How to Help Your Partner Improve Their Credit Score

Couples and credit
Yes, you can help your partner get a better credit score
Image by Mabel Amber via Pixabay

 

Everybody loves a good credit score. It helps you get crucial services like utilities, cell services, and insurance at a lower price while also enabling you to get favorable rates on car loans and mortgages. But what if your score is great while your partner's isn’t? If you plan to co-finance an asset like the purchase of a home, the imbalance in your scores could prove problematic.

Debt puts a strain on nearly every aspect of your life, and your relationship is no different. Money squabbles are a top source of discord among partners. If you and your loved one can’t get on the same financial page, your relationship may be doomed. A study by the Federal Reserve found that couples with drastically different credit scores aren’t likely to last in the long run.

You have a lot to gain if you and your partner both have good credit. So how do you go about helping them boost their score? 

#1 Forget the blame game

It doesn’t help to point fingers. Maybe your partner was a bit irresponsible with his or her spending in the past. If it’s in the past, don’t dwell on it. By laying blame you breed resentment, and that can make things worse with your relationship.

Instead, put your heads together and review your credit reports. Assess the problem areas and figure out what you can do and what factors are pulling down your partner’s credit score. Maybe it’s a collection item or too-high credit card balances dragging it down.

Knowledge is power.

#2 Set up a budget

It is important that you work together to control your household spending. You need to adopt sound money management habits to benefit you immediately and also in the long run. Establishing a budget (and sticking to it) is one of the best first steps.

Create a household cash fund you both can access. Use this instead of credit cards if you have habits of overspending with plastic. Also, set up an emergency fund for unexpected expenses like car repairs, appliance outages, and medical costs.

Good habits are crucial.

#3 Create a plan

If your partner has excessive debt, it can drag down their score and cost you credit opportunities. You need a plan to defeat your partner’s debt together. You can’t leave them to do it alone and expect meaningful results (refer to “laying blame” above).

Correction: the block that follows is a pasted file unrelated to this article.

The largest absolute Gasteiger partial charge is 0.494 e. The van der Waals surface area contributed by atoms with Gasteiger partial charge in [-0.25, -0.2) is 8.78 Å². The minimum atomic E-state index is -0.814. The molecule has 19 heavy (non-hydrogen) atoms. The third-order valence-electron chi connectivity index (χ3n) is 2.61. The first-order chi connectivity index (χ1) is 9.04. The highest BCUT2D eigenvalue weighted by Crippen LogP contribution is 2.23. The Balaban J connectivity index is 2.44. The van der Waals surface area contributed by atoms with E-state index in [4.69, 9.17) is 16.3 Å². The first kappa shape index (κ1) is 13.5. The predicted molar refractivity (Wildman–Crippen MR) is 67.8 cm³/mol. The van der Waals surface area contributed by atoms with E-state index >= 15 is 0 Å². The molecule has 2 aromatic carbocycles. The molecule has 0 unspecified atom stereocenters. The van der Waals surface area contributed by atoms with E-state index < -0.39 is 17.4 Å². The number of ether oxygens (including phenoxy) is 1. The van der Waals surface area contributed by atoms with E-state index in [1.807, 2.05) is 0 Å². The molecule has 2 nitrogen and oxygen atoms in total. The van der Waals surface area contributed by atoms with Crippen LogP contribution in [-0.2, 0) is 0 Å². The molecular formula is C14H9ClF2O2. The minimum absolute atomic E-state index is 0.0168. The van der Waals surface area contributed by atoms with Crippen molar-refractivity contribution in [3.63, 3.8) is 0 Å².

Figure out the best way to tackle the debt. Usually, it’s by eliminating the highest interest rate balances first to save money. This ensures that you pay less overall in the long run and once you get a debt paid off, your partner’s score should begin to improve.

Planning is important.

#4 Share an account

You can also use your good credit to boost that of your partner. Making them an authorized user on your credit card that’s in good standing can help. Your good credit history will spread to them, but you must be sure they won’t abuse your plastic.

Also, work on getting your partner their own card. Obtain an unsecured card to start building credit. If they can’t get approved, go for a secured card instead. Spending moderately and paying off in full each month helps.

Get started ASAP.

#5 Don’t be the cleaner

You and your partner should function as a team. Don’t put yourself in the role of cleaning up their mess for them. Avoid situations where your partner runs up credit card bills, and you swoop in and save the day.

Your partner must accept responsibility for cleaning up their credit predicament. However, you are there to support and help them as they improve their financial management skills and develop better credit habits.

To help improve your credit score or your partner’s, check out Credit Score Keys today.

 

 

Resource:

Federal Reserve study results

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